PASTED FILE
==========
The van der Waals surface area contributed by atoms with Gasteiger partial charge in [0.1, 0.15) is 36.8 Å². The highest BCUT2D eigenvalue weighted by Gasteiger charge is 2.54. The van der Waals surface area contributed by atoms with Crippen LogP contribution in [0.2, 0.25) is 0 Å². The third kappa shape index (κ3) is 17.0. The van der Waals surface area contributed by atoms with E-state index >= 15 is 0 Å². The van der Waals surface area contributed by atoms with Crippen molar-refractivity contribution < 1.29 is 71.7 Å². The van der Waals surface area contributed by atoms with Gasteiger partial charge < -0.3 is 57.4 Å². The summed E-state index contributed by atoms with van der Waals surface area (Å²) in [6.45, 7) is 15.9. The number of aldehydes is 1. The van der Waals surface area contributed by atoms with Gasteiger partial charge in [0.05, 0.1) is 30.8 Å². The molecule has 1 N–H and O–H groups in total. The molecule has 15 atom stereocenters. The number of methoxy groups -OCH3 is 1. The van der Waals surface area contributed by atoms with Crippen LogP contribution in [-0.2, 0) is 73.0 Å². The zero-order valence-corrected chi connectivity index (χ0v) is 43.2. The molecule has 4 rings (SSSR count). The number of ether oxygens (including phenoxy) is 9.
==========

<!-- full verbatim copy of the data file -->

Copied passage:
The van der Waals surface area contributed by atoms with Gasteiger partial charge in [0.1, 0.15) is 36.8 Å². The highest BCUT2D eigenvalue weighted by Gasteiger charge is 2.54. The van der Waals surface area contributed by atoms with Crippen LogP contribution in [0.2, 0.25) is 0 Å². The third kappa shape index (κ3) is 17.0. The van der Waals surface area contributed by atoms with E-state index >= 15 is 0 Å². The van der Waals surface area contributed by atoms with Crippen molar-refractivity contribution < 1.29 is 71.7 Å². The van der Waals surface area contributed by atoms with Gasteiger partial charge < -0.3 is 57.4 Å². The summed E-state index contributed by atoms with van der Waals surface area (Å²) in [6.45, 7) is 15.9. The number of aldehydes is 1. The van der Waals surface area contributed by atoms with Gasteiger partial charge in [0.05, 0.1) is 30.8 Å². The molecule has 1 N–H and O–H groups in total. The molecule has 15 atom stereocenters. The number of methoxy groups -OCH3 is 1. The van der Waals surface area contributed by atoms with Crippen LogP contribution in [-0.2, 0) is 73.0 Å². The zero-order valence-corrected chi connectivity index (χ0v) is 43.2. The molecule has 4 rings (SSSR count). The number of ether oxygens (including phenoxy) is 9.